In a democracy, 50% support doesn't give leadership much clout.

In a democracy, 50% support doesn't give leadership much clout.

Ask US President George W. Bush. In last year's election he lost the popular vote and barely won the electoral vote. He finds himself haunted by questions about the legitimacy of his leadership. To make matters worse for him, Congress is evenly divided as well.

By standards of the US presidency, Bush's position is weak. He knows it. He treads carefully.

And he finds himself at absolute loggerheads with the European Union.

As he departed for the second European visit of his brief presidency this week, reminders appeared everywhere of deep and widening disagreements between the US and Europe, large among them missile defense and-of course-the Kyoto Protocol on Climate Change.

There is little doubt that for Bush and, by extension, the US, the antagonist is not so much Europe as it is the EU.

On missile defense, the EU bludgeons US concern for its own security with rigid support of an obsolete treaty.

And on Kyoto, group members-amazingly-are appalled that Bush made clear his country's sensible intention not to ratify a treaty that would cost so much and achieve so little.

The EU's leaders thus behave as though pointless compromise of national interest is the only route to international acceptance-in which case, who needs international acceptance?

A festering sore in all this is the EU's scuttling of General Electric's plan to merge Honeywell. American courts had approved the deal, finding it wouldn't hurt consumers. But the EU's European Commission blocked it, finding it would inconvenience GE's competitors, many of them European.

This is a government body acting not only within its jurisdiction but also internationally in a manner no one would describe as careful. This is a supranational government supremely confident about the legitimacy of its circumstance.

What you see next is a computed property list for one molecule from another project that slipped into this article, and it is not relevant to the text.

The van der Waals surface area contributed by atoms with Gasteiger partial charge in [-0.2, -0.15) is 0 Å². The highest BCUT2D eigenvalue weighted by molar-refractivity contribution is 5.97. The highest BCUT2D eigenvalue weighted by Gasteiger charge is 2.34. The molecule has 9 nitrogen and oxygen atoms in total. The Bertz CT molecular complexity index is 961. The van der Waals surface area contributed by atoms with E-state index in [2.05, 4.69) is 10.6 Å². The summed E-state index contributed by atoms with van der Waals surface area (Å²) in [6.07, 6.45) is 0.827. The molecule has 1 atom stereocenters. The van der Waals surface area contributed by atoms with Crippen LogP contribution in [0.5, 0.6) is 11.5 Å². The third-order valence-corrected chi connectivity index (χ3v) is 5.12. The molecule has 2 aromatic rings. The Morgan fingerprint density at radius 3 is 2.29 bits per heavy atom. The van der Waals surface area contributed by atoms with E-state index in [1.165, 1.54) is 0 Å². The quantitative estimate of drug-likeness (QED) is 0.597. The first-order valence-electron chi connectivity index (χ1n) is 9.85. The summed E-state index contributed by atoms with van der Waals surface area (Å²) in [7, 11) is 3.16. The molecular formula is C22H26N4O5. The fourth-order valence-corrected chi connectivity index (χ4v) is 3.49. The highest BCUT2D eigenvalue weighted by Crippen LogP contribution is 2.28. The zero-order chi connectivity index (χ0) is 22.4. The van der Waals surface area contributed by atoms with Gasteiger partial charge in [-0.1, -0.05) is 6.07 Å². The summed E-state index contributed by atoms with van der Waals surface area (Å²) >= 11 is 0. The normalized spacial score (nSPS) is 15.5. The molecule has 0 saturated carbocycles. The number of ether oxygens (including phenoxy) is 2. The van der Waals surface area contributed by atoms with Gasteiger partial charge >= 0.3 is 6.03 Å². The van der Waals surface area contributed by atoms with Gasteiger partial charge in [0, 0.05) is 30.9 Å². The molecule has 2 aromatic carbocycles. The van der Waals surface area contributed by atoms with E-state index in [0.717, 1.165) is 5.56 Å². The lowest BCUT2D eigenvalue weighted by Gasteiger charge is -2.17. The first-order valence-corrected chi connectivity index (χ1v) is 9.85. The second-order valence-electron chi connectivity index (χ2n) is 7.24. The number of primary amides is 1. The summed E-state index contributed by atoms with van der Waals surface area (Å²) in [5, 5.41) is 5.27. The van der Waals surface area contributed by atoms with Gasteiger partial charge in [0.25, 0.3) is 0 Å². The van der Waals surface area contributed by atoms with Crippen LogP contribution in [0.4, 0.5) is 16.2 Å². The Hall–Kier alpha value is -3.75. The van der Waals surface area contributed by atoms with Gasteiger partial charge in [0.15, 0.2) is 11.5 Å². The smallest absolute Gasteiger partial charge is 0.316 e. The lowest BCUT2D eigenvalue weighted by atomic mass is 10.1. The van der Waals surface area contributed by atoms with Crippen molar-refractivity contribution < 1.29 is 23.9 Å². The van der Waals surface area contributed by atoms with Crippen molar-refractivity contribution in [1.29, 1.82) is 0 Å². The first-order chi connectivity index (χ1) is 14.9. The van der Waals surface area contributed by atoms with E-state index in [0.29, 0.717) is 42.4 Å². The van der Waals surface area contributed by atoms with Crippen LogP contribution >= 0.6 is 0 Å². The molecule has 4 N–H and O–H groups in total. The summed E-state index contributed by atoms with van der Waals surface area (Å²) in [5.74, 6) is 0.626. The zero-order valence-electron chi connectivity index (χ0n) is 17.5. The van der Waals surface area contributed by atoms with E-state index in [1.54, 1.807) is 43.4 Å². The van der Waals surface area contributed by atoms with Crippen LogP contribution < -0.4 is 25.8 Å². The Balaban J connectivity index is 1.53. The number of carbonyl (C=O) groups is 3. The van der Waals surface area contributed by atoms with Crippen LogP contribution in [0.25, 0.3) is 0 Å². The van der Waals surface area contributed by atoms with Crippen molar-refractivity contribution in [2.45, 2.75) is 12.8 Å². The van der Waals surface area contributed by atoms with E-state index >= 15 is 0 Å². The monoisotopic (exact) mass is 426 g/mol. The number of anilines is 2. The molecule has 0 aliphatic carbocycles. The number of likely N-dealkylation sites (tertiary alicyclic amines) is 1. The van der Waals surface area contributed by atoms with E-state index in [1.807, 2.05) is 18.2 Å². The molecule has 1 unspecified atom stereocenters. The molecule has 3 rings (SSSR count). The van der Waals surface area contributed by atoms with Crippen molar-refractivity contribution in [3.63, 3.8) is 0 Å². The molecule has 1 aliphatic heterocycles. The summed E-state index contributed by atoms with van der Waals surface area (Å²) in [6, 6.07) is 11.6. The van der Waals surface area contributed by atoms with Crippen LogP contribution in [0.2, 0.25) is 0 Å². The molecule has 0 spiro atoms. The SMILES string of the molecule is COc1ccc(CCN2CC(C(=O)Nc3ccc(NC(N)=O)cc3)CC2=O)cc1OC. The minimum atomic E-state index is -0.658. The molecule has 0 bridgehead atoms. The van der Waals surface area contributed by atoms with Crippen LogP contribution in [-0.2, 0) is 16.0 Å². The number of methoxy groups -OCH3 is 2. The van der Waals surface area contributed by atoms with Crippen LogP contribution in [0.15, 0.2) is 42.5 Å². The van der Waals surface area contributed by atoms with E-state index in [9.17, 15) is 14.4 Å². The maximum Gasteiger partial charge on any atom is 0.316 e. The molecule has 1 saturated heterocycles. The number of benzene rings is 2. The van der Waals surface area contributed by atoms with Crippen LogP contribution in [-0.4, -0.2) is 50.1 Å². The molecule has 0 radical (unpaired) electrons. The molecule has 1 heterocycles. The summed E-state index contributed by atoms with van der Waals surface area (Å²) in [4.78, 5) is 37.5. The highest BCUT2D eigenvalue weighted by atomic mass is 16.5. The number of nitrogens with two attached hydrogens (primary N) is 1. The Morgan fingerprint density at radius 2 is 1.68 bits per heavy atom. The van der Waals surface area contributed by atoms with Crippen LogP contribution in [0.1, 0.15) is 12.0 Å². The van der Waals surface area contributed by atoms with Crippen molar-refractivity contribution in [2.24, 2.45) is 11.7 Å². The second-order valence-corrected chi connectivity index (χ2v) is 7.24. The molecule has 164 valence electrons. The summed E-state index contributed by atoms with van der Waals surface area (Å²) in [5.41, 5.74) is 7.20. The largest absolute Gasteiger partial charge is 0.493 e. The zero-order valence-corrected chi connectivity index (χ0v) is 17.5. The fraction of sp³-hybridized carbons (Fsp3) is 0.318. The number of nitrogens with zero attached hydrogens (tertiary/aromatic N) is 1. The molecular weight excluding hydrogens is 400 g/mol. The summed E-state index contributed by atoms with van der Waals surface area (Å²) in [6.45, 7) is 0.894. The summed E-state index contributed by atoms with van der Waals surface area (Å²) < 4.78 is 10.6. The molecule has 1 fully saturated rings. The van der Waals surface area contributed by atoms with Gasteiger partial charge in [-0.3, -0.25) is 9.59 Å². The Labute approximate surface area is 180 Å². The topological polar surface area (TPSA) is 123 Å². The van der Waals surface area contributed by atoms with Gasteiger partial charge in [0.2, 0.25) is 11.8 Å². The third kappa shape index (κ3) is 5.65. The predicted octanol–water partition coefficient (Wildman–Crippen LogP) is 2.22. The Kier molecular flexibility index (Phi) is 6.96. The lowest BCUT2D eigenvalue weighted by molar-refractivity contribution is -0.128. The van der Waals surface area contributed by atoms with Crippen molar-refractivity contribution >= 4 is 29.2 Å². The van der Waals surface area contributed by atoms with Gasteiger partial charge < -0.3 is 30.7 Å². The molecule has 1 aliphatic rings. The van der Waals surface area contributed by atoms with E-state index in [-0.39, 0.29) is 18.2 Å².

And this is a government body with popular approval no more compelling than the hair-thin electoral margin with which Bush must struggle.

Twice a year, the EU conducts a poll called the Eurobarometer to gauge Europeans' approval of its work. On the basic question whether Europeans think their countries benefit from membership, the EU in recent years has seldom scored much above 50% affirmation.

And the most recent Eurobarometer survey, conducted in April and May and reported this week, showed an approval decline.

Of Europeans surveyed, only 48% said they consider EU membership to be beneficial to their countries. The share compared with 50% in the previous poll, conducted last November and December.

This spring's survey noted sharp approval declines in Belgium, the Netherlands, and Luxembourg, founding members of the European Economic Community, the EU's precursor, and usually strong supporters of membership.

Most approval indicators in the spring survey were down. An exception concerned the euro, support for which rose by 4 percentage points to 59%.

To be sure, a survey is not the same as a vote. But the only part of the EU that directly represents Europeans is the EU Parliament, which acts mainly on budgetary matters and legislation from the Council of Ministers.

So the Eurobarometer represents an important test of EU legitimacy. By that measure, the group wobbles on shaky ground: less than 50% support, worse than Bush.

Yet the EU's leaders don't tread as carefully as Bush must. They're not accountable to voters to the extent he is. And they increasingly assert power despite an eroding base of popular support.

A growing willingness to export aggressive governance as consent of the governed fades should worry the rest of the world.

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